- Some corruptions are explicitly good - as in there's a distinction between detrimental and beneficial corruptions and there are even potions you can use to gain the latter. You also can't die just from having too much of either. Corruptions are called mutations in DCSS by the way.
    - Wishing is limited - or rather it's replaced by scrolls of acquirement, which are what you would get when if you joined ADOM's scroll of treasure creation with a scroll of item creation and added a lot of actual usefulness to the mix. You can only wish for anything that you could have otherwise in your inventory - weapons, food, books etc. - or gold and the result is usually really good (now whether the intrinsics on the gained item are useful to you is a different matter). Scrolls of acquirement are also much more common than wishes in ADOM but they are still rare.
    - Online servers and spectating support - they're available on the official site of DCSS, as well as possiblity to play online. You don't even have to register to spectate. I'm aware there are 3rd party servers for ADOM too, but you won't know about that unless you search for them yourself and I have to yet encounter an ADOM server allowing you to play the tile mode.
    - Graphics are worse - unless you're a hardcore ASCII fan, in which case there's no difference for you, ADOM has a lot better graphics. Those in DCSS are still OK, but moving from ADOM to DCSS is a downgrade in this regard.
    - The whole inventory displayed on the main game screen - in tile mode only and not when playing online though. Still, a great feature. Of course it's only available because inventory slots are limited in the first place.
    - Active game development - the game has been in active development for years. Each major patch brings new things or rebalances the existing ones. On the other hand there's a design approach present that says duplicate or irrelevant things should be removed to not clatter up the space. There used to be four different elf and three different dwarf races available, now there's only one of each and it's only one of available examples.
    - Open source - yeah, that.

    Wow, after pasting and editing all this it sure looks like an advertisement, huh? Well try it out, it doesn't cost anything except a bit of your time.
    Last edited by Scooter Fox; 10-18-2015 at 07:21 AM.
    Gate closers: GE Wizard, DE Archer, Ratling Elementalist, Ratling Duelist, GE Merchant, ME Druid, HE Mindcrafter, ME Monk

  4. #24
    Join Date
    Feb 2015


    I tried to play Wizard Ocropodes in DCSS some time ago without any spoilers. It was quite interesting and challenging, to figure out the best spell and so on. The only bad thing that I can say about DCSS is that you have so many options that they overwhelm. For example, which weapon to specialize in, how to distribute skill points etc. Without spoilers it's quite hard to say which choice is optimal. It's even hard to say if there is only one optimal choice or several.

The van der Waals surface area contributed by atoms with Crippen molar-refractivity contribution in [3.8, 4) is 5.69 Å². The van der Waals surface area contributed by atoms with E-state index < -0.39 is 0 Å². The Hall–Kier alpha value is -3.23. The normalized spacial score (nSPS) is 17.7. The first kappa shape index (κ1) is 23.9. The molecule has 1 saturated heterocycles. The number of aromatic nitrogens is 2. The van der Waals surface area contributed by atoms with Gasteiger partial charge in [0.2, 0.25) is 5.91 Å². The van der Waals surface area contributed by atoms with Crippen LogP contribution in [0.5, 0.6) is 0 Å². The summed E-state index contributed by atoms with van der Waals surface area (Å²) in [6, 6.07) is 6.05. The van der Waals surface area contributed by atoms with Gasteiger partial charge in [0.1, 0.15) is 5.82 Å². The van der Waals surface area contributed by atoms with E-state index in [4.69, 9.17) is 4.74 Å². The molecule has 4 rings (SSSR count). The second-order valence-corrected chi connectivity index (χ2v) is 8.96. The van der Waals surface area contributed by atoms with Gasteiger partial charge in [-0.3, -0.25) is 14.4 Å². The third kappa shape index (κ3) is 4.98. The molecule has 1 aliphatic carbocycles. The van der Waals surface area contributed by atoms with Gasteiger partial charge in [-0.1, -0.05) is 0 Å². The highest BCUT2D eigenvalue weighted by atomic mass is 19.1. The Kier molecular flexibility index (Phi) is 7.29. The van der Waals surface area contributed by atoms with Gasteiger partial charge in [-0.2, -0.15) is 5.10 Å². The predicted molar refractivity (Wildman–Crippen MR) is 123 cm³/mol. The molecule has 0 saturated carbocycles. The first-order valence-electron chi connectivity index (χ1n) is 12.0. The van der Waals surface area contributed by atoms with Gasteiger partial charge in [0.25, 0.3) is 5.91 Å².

Freedom through action!

  5. #25
    Join Date
    Oct 2015


    Elona is similar to adom in many ways, quests, world map, multiple dungeons, and so on. But it doesn't have permadeath

  6. #26
    Join Date
    Sep 2009


    Has anybody played Caves of Qud yet?

    It seems heavily influenced by ADoM

  7. #27
    Join Date
    Aug 2015


    Quote Originally Posted by Nobbse View Post
    Has anybody played Caves of Qud yet?

    It seems heavily influenced by ADoM
    It's alright but I feel like it needs some more development before it's fun/worth sinking a lot of time into. Simple things like w+arrow typically just walks until you hit a wall instead of stopping at corners/etc. like ADOM... but make it extremely difficult to play. There's an early-game enemy I've randomly run into a few times who starts sleeping and if you're close it will wake up and essentially instakill you, which I find not particularly fun as I don't understand stealth mechanics, because the game seemingly doesn't have stealth otherwise and never explains it. It has some nifty features like you need a torch in your off-hand, and the shield goes on your arm instead of hand - then you can find, say, a floating light source that follows you, which frees up your second hand for dual wielding. Then you can get a mutation for multiple arms, and now you're quad-wielding. The overworld is a lot more comparable to Dwarf Fortress than ADOM, though, and item diversity/drops follows more closely to Crawl.

  8. #28
    Join Date
    Mar 2012


    I've found Dragon Age: Origins to have an interesting plot, surprising replayability, and enough character customization to keep me coming back over and over again.